Although the ends of the inductors L1 and L2 opposite the transistor are coupled together at node N3 in the examples of FIG. 6 and FIG. 7, these ends of the inductors L1 and L2 are not connected together in all embodiments. For example, in some circuits these ends of the inductors L1 and L2 are coupled to two different nodes at two different DC voltages. In a typical example, the capacitance of capacitor C2 is at least ten times greater than the capacitance of capacitor C1.

FIGS. 8, 9 and 10 are a sequence of diagrams that illustrates how the first LFVR circuit 14 of FIG. 6 is incorporated into an example of a switching power converter circuit. In this example, the switching power converter circuit is a flyback isolated DC-DC converter 22.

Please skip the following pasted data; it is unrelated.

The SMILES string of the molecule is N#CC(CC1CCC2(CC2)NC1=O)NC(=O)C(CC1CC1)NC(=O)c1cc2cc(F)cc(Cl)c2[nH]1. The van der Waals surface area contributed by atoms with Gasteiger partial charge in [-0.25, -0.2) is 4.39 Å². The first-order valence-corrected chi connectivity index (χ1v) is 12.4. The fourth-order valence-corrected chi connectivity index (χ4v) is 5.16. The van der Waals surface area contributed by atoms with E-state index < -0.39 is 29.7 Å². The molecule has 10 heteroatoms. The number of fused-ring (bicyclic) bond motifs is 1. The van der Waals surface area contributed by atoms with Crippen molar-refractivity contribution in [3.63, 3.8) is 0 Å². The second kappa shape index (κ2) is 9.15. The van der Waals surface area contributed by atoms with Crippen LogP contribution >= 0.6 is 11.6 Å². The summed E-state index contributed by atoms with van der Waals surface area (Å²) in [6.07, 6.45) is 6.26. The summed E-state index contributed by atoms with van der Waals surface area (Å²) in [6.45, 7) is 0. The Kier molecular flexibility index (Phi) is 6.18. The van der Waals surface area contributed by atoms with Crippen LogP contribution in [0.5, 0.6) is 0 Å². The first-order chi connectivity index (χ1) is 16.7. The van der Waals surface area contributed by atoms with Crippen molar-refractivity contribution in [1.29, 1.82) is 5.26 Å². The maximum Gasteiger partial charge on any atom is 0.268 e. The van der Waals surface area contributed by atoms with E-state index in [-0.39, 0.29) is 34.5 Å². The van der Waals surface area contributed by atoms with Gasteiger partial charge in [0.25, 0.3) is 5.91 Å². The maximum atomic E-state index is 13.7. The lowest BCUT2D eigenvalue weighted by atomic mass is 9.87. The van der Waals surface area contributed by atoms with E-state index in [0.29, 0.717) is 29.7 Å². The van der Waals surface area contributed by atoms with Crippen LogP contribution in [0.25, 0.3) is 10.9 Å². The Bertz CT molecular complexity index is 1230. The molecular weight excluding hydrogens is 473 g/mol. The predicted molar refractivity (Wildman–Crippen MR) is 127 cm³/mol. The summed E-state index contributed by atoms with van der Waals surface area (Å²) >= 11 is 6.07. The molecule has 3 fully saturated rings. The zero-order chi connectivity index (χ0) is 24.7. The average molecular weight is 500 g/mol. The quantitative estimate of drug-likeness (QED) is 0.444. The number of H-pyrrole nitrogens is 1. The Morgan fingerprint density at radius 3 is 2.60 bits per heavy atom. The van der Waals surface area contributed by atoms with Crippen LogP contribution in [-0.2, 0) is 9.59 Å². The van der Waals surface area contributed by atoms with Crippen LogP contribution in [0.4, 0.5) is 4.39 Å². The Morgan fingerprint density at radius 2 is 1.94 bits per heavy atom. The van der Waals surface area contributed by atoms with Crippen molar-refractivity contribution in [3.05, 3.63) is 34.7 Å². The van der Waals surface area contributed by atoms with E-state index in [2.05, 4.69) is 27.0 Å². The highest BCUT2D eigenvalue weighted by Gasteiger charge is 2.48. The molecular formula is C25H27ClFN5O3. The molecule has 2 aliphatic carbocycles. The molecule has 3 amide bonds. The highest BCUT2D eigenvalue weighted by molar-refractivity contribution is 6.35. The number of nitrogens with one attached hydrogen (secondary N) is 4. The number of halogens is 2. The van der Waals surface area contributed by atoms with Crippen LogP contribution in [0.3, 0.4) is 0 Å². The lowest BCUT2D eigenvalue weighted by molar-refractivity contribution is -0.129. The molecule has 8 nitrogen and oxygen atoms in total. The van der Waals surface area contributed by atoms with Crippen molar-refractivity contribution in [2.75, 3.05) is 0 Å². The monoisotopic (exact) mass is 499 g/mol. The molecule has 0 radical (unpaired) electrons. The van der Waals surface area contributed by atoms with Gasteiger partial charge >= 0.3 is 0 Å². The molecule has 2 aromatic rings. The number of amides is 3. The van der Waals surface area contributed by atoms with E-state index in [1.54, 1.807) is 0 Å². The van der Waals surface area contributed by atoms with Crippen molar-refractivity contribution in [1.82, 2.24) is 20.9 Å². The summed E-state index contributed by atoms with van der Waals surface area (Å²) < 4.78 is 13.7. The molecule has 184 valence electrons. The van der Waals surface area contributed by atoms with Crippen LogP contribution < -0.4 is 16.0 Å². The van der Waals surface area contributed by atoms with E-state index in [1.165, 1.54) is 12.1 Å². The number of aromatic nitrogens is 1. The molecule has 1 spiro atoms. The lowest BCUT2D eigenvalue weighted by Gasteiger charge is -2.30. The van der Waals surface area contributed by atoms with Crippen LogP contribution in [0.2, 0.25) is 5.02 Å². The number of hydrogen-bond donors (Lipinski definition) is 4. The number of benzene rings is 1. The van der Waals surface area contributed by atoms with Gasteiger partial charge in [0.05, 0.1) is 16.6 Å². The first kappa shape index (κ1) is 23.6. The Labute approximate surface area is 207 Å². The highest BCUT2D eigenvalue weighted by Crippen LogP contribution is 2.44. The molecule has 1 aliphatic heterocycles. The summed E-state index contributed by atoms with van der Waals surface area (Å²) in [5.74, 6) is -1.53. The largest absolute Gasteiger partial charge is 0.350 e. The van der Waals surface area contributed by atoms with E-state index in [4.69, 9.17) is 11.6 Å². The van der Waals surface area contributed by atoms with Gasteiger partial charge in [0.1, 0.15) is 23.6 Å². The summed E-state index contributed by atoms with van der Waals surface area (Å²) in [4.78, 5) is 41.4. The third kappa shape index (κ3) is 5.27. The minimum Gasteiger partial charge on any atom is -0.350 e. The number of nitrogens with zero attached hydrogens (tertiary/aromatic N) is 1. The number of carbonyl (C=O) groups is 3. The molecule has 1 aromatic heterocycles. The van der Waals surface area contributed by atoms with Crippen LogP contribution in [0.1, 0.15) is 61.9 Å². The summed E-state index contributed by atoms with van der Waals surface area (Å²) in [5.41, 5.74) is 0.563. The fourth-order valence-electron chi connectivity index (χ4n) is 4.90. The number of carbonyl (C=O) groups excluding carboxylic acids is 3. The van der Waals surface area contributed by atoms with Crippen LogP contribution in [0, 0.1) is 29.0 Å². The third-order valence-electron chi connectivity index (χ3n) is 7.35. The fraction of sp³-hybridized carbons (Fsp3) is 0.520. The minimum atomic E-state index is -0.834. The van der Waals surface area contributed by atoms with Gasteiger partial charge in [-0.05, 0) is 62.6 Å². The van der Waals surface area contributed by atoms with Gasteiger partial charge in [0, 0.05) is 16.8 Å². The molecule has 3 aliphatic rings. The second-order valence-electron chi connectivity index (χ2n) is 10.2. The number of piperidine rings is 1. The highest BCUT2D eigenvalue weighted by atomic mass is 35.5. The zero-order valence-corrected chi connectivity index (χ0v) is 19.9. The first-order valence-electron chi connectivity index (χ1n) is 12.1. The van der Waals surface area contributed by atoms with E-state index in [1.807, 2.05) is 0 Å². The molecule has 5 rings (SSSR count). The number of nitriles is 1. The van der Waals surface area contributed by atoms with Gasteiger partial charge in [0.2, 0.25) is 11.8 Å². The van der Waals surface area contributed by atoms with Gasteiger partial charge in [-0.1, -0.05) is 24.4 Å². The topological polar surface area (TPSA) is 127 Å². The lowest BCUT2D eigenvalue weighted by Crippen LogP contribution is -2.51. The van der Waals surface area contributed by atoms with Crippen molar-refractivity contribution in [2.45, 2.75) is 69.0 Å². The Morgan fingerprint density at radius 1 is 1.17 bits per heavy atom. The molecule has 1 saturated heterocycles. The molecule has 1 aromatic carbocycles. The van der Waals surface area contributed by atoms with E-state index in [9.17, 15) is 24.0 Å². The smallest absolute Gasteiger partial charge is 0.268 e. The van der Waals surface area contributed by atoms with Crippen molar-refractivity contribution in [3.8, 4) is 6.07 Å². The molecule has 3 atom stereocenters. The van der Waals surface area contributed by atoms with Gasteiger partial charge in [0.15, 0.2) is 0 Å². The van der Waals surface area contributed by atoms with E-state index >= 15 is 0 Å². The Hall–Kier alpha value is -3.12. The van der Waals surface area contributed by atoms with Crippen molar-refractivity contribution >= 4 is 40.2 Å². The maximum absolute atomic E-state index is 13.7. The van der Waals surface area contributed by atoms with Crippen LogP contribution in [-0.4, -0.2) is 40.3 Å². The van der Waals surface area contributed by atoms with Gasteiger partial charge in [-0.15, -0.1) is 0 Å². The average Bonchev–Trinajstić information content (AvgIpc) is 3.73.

FIG. 8 is a diagram of the flyback isolated DC-DC converter 22. The converter converts 110 VAC from a voltage source 23 into 5 VDC. The 5 VDC is provided onto output terminals T1 and T2. The 110 VAC source, and the load 24, are not parts of the actual switching power converter. Reference numerals 25 and 26 represent a connector and terminals by which the switching power converter is coupled to the AC voltage source 23. A bridge rectifier involving diodes 27, 28, 29 and 30 full wave rectifies an 110 VAC signal such that 150 volts is present across input capacitor 31 between a VIN node and conductor 32 and a ground node and conductor 33. A switch 41 is opened and closed as is known in the art such that pulses of current are drawn from node 32 and through the primary winding 34 of a transformer 35. Stopping current flow in the primary winding results in a pulse of current flowing up through the secondary winding 36, and through the rectifier diode 37, to charge output capacitor 38. The turns ratio of the transformer 35 is such that the output capacitor 38 is charged to 5 VDC. The 5 VDC is present between output supply node and conductor 39 and ground node and conductor 40. The load 24 draws power through terminals T1 and T2.